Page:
WWJ 950 Detroit March 31, 2009 www.wwj.com
Waterford Township-based Oak Electric Service Inc. said Tuesday it had formed a new Green Division for sales and installation of small commercial and residential wind turbines.
“We are seeing major changes taking place for those of us that operate businesses in the energy field," said Gary Pipia, a third generation electrical contractor and owner of Oak Electric. "The new renewable 'green initiatives' like wind and solar are adding a different type of power generating alternative for businesses and homeowners, where the benefits are not a total replacement for existing electrical sources … but really a means of helping to reduce electrical usage, carbon footprint and ultimately the cost from traditional energy providers. In some cases, a system may have the ability to give back electricity to the power grid by relaying generated power not being used with the added benefit of a 'buy back' program from the electric utility.”
Pipia said the company began investigating small wind turbine systems early in 2008, defining small as rated for capacities of 100 kilowatts or less. Systems typicallyk include the turbine and blades, tower, inverter, wiring and foundation.
Pipia said the company's research showed Michigan is one of only five states with the 'buy back' or Net Metering programs.
"We believe that this type of policy encourages customer-sited generators to generate renewable energy in excess of personal needs," Pipia said. "Our investigation also revealed that the single most effective driver for the industry continues to be the financial incentive programs offered by the state, and grid-connected, residential systems in the 1-10kW range constitute the fastest growing market segment.”
The company installed its first residential small wind turbine in the summer of 2008 at the home of Bert and Lynn Klein in Howell, an energy-conscious couple who had already installed a geothermal heating and cooling system. The company installed a 3.7-kilowatt Skystream wind turbine on a 30-foot pole on a hill on the property.
The company also installed a five-kilowatt system at the home of Peter B. Kaufman in Manchester that, combined with a four-kilowatt solar array, should provide most of that homes energy needs. Kaufman also has a geothermal heating and cooling system. His solar unit is larger -- a ReDriven unit on an 80-foot tower with blades 18 feet long.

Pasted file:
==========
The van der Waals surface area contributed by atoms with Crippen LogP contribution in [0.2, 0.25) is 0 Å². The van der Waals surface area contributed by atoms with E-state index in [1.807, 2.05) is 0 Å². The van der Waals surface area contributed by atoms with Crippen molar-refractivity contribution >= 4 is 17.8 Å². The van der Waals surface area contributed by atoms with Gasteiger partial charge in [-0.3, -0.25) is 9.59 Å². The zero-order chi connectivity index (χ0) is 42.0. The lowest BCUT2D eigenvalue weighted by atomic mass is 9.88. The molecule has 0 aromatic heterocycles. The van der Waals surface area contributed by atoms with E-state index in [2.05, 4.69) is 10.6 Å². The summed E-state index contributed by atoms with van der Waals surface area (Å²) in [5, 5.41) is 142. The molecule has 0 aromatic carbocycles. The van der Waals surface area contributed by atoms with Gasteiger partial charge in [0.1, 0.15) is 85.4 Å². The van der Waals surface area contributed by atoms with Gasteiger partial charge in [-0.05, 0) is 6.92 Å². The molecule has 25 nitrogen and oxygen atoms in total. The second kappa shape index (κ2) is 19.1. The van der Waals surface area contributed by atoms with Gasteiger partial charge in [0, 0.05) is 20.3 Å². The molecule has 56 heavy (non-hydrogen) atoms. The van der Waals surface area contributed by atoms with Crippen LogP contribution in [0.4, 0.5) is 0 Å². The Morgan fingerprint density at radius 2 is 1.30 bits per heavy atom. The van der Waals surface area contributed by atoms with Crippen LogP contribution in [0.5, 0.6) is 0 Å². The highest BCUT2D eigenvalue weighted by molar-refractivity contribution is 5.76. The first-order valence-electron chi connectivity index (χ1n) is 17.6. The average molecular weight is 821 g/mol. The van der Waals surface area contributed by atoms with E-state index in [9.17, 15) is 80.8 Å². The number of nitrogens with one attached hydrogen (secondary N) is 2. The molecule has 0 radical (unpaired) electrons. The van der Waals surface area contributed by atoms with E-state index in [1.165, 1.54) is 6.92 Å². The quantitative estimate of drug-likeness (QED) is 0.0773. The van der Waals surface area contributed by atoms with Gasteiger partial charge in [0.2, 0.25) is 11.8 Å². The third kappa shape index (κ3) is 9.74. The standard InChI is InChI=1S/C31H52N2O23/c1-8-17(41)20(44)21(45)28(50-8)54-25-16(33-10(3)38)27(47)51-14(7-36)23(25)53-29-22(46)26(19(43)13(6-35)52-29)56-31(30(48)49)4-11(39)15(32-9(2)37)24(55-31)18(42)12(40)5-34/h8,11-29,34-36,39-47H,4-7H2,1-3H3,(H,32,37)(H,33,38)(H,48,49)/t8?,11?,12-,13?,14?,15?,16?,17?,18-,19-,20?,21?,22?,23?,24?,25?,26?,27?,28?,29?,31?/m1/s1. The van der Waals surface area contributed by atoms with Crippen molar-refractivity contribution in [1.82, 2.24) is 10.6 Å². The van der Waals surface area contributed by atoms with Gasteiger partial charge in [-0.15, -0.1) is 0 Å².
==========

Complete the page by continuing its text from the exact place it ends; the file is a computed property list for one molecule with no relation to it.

Oak is now an exclusive dealer in Michigan for ReDriven Power Inc. and Swift, a Grand Rapids-based manufacturer of wind turbines that can be mounted and installed on the rooftops of structures.
Pipia said Oak will soon have its own Skystream 3.7-kilowatt wind turbine on a 30-foot pole at its central office in Waterford.
"This will allow us to generate our own useful data with respect to operating parameters and realistically determine how much electrical energy a small system like this in our area can return to the power grid," Pipia said.
Federal law now offers a 30 percent tax credit on small wind turbine systems with no maximum credit. Solar and wind units also qualify for a 100 percent local property tax exemption thanks to state law.
Installation costs vary with local zoning, permitting and utility interconnection costs but Pipia said a small wind turbine can cost anywhere from $10,000 to $50,000 installed, depending on turbine size, application and service agreement from the manufacturer. In the end, wind speed will be a major determining factor for the investment and the ROI. Most small wind turbines need at least 8 mph of wind speed to operate. Larger units with longer blades can operate with as low as 3.5 mph wind. And, according to the American Wind Energy Association a 10 percent increase in wind speed results in a 33 percent increase in available power.
Most turbines will produce a small portion of a home or businesses usage. For example, a typical home uses approximately 10,000 kilowatt-hours of electricity per year or about 830 kWh per month. Depending on the average wind speed in the area, a wind turbine rated in the 5 to 15 kW range would be required to make a significant contribution to an 830 kWh per month demand. Looking at another example, a 1.5 kW wind turbine will meet the needs of a home requiring 300 kWh per month in a location with a 14 mph annual average wind speed. The average wind speed in Southeast Michigan is 11-12 mph at 98 feet and obviously less the lower you go.
Oak Electric also provides stand-by generator installations for industrial, commercial and residential markets.
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